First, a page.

Example of Norway
When making border treaties with Russia, then first find out, on whose side are the negotiators
Delimitation agreement 
Negotiations on the outside marine border were initiated in 1970. Norway claimed, in accordance with the United Nations Convention on the Law of the Sea Article 15 and the Convention on the High Seas, that the border should follow the equidistance principle, the border being defined by midpoints between the nearest land area or islands, as is normal practice internationally. The Soviet Union claimed, based on a decision by Joseph Stalin from 1926, which was not recognized by any other country than the Soviet Union, that a "sector principle" should apply, such that the border should follow meridian lines. Most of the disputed area was within what would normally be considered Norwegian according to the relevant international treaties. In 1975 the two countries agreed upon a moratorium prohibiting exploration for oil and gas in the disputed area.
In 1978 a temporary agreement regulating fishery in a 60,000 km2 (23,000 sq mi) zone, named the Grey Zone in some documents from the same time, was signed, which has since been renewed annually.
From the Norwegian side, the agreement was negotiated by Labour Party politician Jens Evensen and his protégé Arne Treholt, who was later exposed as a Soviet spy and convicted of high treason. The agreement was highly controversial in Norway. Many Norwegians believed that Evensen and Treholt gave too many concessions to the Soviet Union, and that they were motivated by Soviet sympathies. The agreement caused consternation in parliament and government, and Evensen had difficulty receiving acceptance from his own government, where many held the opinion that he had exceeded his authority. The opposition criticized him for having accepted less than Norway's rightful claim.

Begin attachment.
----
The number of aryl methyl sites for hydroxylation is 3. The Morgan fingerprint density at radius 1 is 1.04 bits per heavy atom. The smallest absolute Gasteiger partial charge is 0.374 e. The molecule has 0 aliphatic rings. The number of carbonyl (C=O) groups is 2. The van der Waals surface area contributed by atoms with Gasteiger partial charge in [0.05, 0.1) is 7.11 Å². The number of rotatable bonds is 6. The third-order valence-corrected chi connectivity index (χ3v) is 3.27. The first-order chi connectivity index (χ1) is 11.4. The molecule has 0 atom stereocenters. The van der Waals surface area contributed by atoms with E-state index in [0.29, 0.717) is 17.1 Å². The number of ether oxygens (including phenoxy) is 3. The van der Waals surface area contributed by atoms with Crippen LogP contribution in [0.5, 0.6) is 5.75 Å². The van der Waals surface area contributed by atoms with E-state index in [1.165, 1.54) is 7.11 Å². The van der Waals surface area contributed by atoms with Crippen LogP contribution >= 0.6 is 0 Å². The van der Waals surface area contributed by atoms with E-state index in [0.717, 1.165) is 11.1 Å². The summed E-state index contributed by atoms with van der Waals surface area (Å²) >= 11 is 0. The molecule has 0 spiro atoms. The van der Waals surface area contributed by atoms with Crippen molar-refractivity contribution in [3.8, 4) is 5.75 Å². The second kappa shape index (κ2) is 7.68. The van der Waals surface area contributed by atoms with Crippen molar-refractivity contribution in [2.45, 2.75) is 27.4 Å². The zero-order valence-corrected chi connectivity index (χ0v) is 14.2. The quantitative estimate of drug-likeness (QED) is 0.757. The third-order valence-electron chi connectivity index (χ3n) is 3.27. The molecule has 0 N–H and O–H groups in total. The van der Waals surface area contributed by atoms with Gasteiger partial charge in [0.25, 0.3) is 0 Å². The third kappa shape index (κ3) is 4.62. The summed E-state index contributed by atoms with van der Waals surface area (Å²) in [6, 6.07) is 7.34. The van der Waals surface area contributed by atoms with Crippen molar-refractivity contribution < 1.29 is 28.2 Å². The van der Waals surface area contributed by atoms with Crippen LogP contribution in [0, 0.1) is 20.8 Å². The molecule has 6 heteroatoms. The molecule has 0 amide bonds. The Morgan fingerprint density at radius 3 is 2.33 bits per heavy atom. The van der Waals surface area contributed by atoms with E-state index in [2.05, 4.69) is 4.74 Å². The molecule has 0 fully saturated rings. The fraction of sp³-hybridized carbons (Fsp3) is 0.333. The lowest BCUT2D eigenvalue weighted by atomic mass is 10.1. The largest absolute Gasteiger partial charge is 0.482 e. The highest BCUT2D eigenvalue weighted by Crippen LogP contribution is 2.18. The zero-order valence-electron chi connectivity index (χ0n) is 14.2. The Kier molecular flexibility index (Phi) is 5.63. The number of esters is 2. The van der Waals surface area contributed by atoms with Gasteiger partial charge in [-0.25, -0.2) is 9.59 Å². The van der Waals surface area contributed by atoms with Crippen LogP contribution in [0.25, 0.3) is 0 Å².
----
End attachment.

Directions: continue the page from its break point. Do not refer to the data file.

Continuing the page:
Treholt, who was then serving a twenty-year sentence, admitted in 1990 that he had acted as an informer for the Soviet negotiators. The arrest and conviction of Treholt in 1984 and 1985 had a devastating effect on Evensen, who withdrew completely from public life in Norway. In 1989, Evensen compared Treholt to Vidkun Quisling.